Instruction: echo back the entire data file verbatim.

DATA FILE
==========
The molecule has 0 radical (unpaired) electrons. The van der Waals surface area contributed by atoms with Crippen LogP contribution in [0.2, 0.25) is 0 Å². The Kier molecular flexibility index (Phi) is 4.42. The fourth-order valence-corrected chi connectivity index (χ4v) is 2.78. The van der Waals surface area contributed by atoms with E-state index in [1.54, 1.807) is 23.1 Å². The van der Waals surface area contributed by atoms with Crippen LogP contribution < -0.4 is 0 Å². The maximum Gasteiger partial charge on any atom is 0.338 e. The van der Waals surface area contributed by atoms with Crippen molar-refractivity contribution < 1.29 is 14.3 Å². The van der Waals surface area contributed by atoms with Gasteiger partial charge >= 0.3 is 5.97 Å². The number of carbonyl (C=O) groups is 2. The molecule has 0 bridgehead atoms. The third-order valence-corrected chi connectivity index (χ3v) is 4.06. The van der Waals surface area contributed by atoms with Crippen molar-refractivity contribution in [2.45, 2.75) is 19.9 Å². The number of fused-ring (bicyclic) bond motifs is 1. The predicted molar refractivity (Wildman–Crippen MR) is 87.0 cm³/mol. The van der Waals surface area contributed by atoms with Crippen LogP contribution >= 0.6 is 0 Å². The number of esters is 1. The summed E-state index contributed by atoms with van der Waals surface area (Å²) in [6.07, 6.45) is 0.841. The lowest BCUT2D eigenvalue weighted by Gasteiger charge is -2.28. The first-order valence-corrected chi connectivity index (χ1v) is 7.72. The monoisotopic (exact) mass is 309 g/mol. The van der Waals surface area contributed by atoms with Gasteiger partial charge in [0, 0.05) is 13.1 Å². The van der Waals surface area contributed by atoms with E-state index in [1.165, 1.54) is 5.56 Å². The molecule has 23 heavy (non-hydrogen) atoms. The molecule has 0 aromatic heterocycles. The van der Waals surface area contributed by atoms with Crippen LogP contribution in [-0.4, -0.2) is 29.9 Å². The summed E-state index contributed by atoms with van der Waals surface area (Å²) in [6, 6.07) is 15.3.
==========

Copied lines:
The molecule has 0 radical (unpaired) electrons. The van der Waals surface area contributed by atoms with Crippen LogP contribution in [0.2, 0.25) is 0 Å². The Kier molecular flexibility index (Phi) is 4.42. The fourth-order valence-corrected chi connectivity index (χ4v) is 2.78. The van der Waals surface area contributed by atoms with E-state index in [1.54, 1.807) is 23.1 Å². The van der Waals surface area contributed by atoms with Crippen LogP contribution < -0.4 is 0 Å². The maximum Gasteiger partial charge on any atom is 0.338 e. The van der Waals surface area contributed by atoms with Crippen molar-refractivity contribution < 1.29 is 14.3 Å². The van der Waals surface area contributed by atoms with Gasteiger partial charge >= 0.3 is 5.97 Å². The number of carbonyl (C=O) groups is 2. The molecule has 0 bridgehead atoms. The third-order valence-corrected chi connectivity index (χ3v) is 4.06. The van der Waals surface area contributed by atoms with Crippen molar-refractivity contribution in [2.45, 2.75) is 19.9 Å². The number of fused-ring (bicyclic) bond motifs is 1. The predicted molar refractivity (Wildman–Crippen MR) is 87.0 cm³/mol. The van der Waals surface area contributed by atoms with Crippen LogP contribution >= 0.6 is 0 Å². The number of esters is 1. The summed E-state index contributed by atoms with van der Waals surface area (Å²) in [6.07, 6.45) is 0.841. The lowest BCUT2D eigenvalue weighted by Gasteiger charge is -2.28. The first-order valence-corrected chi connectivity index (χ1v) is 7.72. The monoisotopic (exact) mass is 309 g/mol. The van der Waals surface area contributed by atoms with Gasteiger partial charge in [0, 0.05) is 13.1 Å². The van der Waals surface area contributed by atoms with E-state index in [1.165, 1.54) is 5.56 Å². The molecule has 23 heavy (non-hydrogen) atoms. The molecule has 0 aromatic heterocycles. The van der Waals surface area contributed by atoms with Crippen LogP contribution in [-0.4, -0.2) is 29.9 Å². The summed E-state index contributed by atoms with van der Waals surface area (Å²) in [6, 6.07) is 15.3.